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# The below diagram shows a sector OAP of the circle with center O and radius r, containing an angle $\theta$. AB is perpendicular to the radius OA and meets OP produced at B. Prove that the perimeter of the shaded region is $r\left[ \tan \theta +\sec \theta +\dfrac{\pi \theta }{180}-1 \right]$ Hint: To solve this question, we should know the basic trigonometric relations between angles and sides of a right-angled triangle. In the question, we can infer that AB is perpendicular to OA which implies that $\Delta OAB$ is a right-angled triangle. We can infer that for the given angle $\theta$, the side AB is the opposite side, the side OA is the adjacent side and OB is the hypotenuse. We can write that $\tan \theta =\dfrac{\text{Opposite side}}{\text{Adjacent side}}=\dfrac{AB}{OA}=\dfrac{AB}{r}$ and $\sec \theta =\dfrac{\text{Hypotenuse}}{\text{Adjacent side}}=\dfrac{OB}{OA}=\dfrac{OB}{r}$. We know that the required perimeter is the sum of the lengths of AB, PB, arc PA. We can get the length AB from the above relations, PB from the relation that $PB=OB-OP=OB-r$. The length of the arc of a circle of radius r and the included angle $\theta$ is given by the formula $\text{arc length}=\dfrac{\theta }{{{360}^{\circ }}}\times 2\pi r$. By summing up the values, we will get the required perimeter.

Complete step-by-step solution: For the given triangle ABC, the angle $\angle A=\theta$ and angle $\angle C={{90}^{\circ }}$. We can infer that the triangle is a right-angled triangle.
For the given angle $\theta$, we can write that AC = a is the adjacent side, BC = b is the opposite side and AB = c is the hypotenuse.
From the basic definitions of trigonometric t=ratios, we can write that
$\tan \theta =\dfrac{\text{Opposite side}}{\text{Adjacent side}}=\dfrac{b}{a}$
$\sec \theta =\dfrac{\text{Hypotenuse}}{\text{Adjacent side}}=\dfrac{c}{a}$ Let us consider the triangle OAB from the above diagram,
As given in the question, we can write that angle $\angle A={{90}^{\circ }}$, the triangle is a right angled triangle. For the given angle $\theta$, we can write that the side AB is opposite side, the side OA is adjacent side and OB is hypotenuse. We can write that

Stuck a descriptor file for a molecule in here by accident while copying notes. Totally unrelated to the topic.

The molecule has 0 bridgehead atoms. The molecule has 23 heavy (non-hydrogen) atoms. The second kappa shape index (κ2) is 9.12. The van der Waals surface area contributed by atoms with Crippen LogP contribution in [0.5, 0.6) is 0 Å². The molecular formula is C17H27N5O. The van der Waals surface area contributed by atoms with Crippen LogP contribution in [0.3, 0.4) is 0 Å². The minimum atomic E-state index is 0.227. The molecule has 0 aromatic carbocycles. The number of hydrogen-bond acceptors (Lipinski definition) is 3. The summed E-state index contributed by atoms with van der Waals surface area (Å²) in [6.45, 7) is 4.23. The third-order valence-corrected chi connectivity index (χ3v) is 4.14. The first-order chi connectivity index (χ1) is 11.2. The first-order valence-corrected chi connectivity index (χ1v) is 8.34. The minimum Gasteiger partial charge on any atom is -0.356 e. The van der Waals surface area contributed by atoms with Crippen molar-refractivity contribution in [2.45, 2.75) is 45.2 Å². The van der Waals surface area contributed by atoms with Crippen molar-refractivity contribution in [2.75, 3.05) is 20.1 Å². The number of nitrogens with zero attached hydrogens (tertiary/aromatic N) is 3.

\begin{align} & \tan \theta =\dfrac{\text{Opposite side}}{\text{Adjacent side}}=\dfrac{AB}{OA}=\dfrac{AB}{r} \\ & AB=r\tan \theta \to \left( 1 \right) \\ \end{align}
\begin{align} & \sec \theta =\dfrac{\text{Hypotenuse}}{\text{Adjacent side}}=\dfrac{OB}{OA}=\dfrac{OB}{r} \\ & OB=r\sec \theta \to \left( 2 \right) \\ \end{align}
The length of the arc of a circle of radius r and the included angle $\theta$ is given by the formula $\text{arc length}=\dfrac{\theta }{{{360}^{\circ }}}\times 2\pi r$.
The length of the arc PA which includes an angle $\theta$ at the centre is
$PA=\dfrac{\theta }{{{360}^{\circ }}}\times 2\pi r=\dfrac{{{\theta }^{\circ }}}{180}\times \pi r\to \left( 3 \right)$
We can write the length of the side PB as $PB=OB-OP$
As we know that OP = r, we can write that
$PB=OB-r\to \left( 4 \right)$
We know that the required perimeter is the sum of AB, PB, arc PA. Mathematically,
$Perimeter=AB+PB+arc\left( PA \right)$
From the equations 1, 2, 3, 4, we can write that
\begin{align} & Perimeter=r\tan \theta +OB-r+\dfrac{{{\theta }^{\circ }}}{180}\times \pi r \\ & Perimeter=r\tan \theta +r\sec \theta -r+\dfrac{{{\theta }^{\circ }}}{180}\times \pi r \\ \end{align}
By taking r common in the whole R.H.S, we get that
\begin{align} & Perimeter=r\left( \tan \theta +\sec \theta +\dfrac{{{\theta }^{\circ }}}{180}\times \pi -1 \right) \\ & Perimeter=r\left( \tan \theta +\sec \theta +\dfrac{\pi {{\theta }^{\circ }}}{180}-1 \right) \\ \end{align}
$\therefore$ Hence proved that the required perimeter is $Perimeter=r\left( \tan \theta +\sec \theta +\dfrac{\pi {{\theta }^{\circ }}}{180}-1 \right)$.

Note: Students can make a mistake while calculating the length of the arc by taking 180 in place of 360 because of a small confusion. To avoid this, the trick is to remember that circle is also an arc of angle ${{360}^{\circ }}$ and circumference is $2\pi r$. We can infer that for an angle of ${{360}^{\circ }}$, the perimeter is $2\pi r$, then for an angle of $\theta$we can apply the unitary method and get the formula for the length of the arc as $\dfrac{\theta }{{{360}^{\circ }}}\times 2\pi r$.